SMITH: --um-hm--

HATFIELD: --to tell. I don't run my hand down every horses leg every day. If I, if I did I don't need people like that working for me I need just somebody, you know--

SMITH: --um-hm--

HATFIELD: --a groom. Um, and I try to mentor, I try to help I think if you talk to Shane Glass who's the assistant, my assistant, he will tell you that I've helped him in his people skills 'cause he was sorely lacking in them when I got here. --(both laugh)--Uh, so I think I'm a 65:00good teacher.

SMITH: Hmm. Have you uh, in your mentoring phase uh, or activities, are there many people who have left and gone on and have been helped by your training? You talk about people who you, who were mentors to you.

HATFIELD: I think um, probably the most uh, person that has gone on and done really well is Billy Drury who is the stallion manager at Adena Springs. Uh, Louise Teater worked with me at North Ridge and she went on to gallop race horses and, and I think maybe, though she didn't become, she didn't work with me in stallions, but we train, we broke horses together and.

SMITH: Um-hm.

HATFIELD: Uh, when I left the training barn to go full time over to the stallion barn at North Ridge I suggested that they let her take over the training barn and, you know, she always second guessed me no matter what I did, it was--oh I didn't feed enough hay, I didn't do this, I didn't do that right, why are you doing this, why are you putting that 66:00bandage on, you know--and it's always easy when you can second guess somebody if you're not the one that has to take the heat for it and when I left I told her that, I said, It's not gonna be as easy as you think it is." And sure enough in about three days she was calling me going, what do I do about this, and how do I handle that, you were so right and I'm so sorry I gave you such a hard time for three years. --(both laugh)--But and that's what I tell people, you know, it's easy when you're not the one that has to make the decision and I try to let those guys make decisions down there, you know, what do you, what kind of bandage do you think we ought a put on.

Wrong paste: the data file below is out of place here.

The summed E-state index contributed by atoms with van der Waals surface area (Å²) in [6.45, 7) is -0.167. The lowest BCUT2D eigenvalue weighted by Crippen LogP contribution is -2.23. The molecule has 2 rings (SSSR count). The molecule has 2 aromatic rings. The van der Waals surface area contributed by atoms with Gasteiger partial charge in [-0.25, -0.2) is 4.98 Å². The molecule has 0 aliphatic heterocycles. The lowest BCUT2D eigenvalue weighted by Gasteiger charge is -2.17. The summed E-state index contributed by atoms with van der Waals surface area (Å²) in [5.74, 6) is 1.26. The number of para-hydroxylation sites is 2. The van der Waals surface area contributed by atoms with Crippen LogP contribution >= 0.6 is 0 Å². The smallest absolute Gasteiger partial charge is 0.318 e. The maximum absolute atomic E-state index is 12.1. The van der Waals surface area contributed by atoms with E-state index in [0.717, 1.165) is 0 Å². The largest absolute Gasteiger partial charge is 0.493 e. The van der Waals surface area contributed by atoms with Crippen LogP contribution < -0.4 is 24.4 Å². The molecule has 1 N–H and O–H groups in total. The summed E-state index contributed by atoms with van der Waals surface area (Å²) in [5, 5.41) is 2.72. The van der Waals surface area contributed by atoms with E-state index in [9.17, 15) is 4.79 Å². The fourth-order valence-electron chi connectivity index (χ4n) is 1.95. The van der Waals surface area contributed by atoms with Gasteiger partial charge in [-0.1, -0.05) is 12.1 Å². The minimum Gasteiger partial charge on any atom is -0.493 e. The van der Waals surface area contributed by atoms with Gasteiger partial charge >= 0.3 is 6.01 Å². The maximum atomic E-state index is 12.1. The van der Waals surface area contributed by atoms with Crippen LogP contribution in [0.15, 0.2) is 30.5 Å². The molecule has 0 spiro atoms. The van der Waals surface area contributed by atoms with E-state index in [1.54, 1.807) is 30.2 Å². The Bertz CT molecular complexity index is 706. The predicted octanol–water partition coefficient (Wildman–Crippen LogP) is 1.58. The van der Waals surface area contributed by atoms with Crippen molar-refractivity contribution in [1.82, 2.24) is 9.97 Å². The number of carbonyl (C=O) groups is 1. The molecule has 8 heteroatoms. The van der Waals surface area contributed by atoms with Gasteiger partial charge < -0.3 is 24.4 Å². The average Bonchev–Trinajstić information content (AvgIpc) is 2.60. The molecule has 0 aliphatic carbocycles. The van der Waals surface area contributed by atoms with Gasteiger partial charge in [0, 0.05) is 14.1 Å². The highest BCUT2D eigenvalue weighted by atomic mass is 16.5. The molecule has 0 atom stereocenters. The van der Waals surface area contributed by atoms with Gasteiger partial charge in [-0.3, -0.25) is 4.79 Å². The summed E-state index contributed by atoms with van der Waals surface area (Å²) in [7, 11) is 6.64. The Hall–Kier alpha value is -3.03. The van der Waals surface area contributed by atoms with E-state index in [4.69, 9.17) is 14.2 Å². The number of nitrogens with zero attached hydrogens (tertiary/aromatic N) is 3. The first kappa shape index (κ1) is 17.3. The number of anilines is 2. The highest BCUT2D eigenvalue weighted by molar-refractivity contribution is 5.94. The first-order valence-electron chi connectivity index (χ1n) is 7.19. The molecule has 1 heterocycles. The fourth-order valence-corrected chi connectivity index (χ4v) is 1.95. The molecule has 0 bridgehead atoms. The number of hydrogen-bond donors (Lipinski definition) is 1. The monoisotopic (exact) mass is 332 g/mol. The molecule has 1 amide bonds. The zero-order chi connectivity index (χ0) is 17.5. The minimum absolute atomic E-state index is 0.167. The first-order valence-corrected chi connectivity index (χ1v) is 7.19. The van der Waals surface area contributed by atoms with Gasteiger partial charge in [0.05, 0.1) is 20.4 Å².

SMITH: Right.

HATFIELD: Why do you want to put that on, I don't know you guys want to turn out early today or you wanta, you know. I'm happy to make the decision and I don't have a problem making any decision, but you're never gonna learn if you don't, if you're not able to make decisions and if you have a manager that makes every decisions than how are you ever gonna know what's right or what's wrong.

SMITH: What do you look for in people you hire?

HATFIELD: I just did that, I just hired somebody I hope I made the right 67:00decision. --(both laugh)-- Every time I do it I think, second guess myself too. I hired a young man straight out of college to be my night watchman. [phone rings]

[Pause in recording.]

SMITH: That's all right. We were talking about what you look for in uh, hiring people?

HATFIELD: I think the most important thing I look for is somebody that wants to do it, not, doesn't just want a job 'cause there's a lot of people out there that just want a job. Um, it's like the night watchman, there were a lot of people that just wanted a job and this, obviously they want a job or they wouldn't be here, but I, I look for somebody who's dedicated. I really try to move people up on the farm.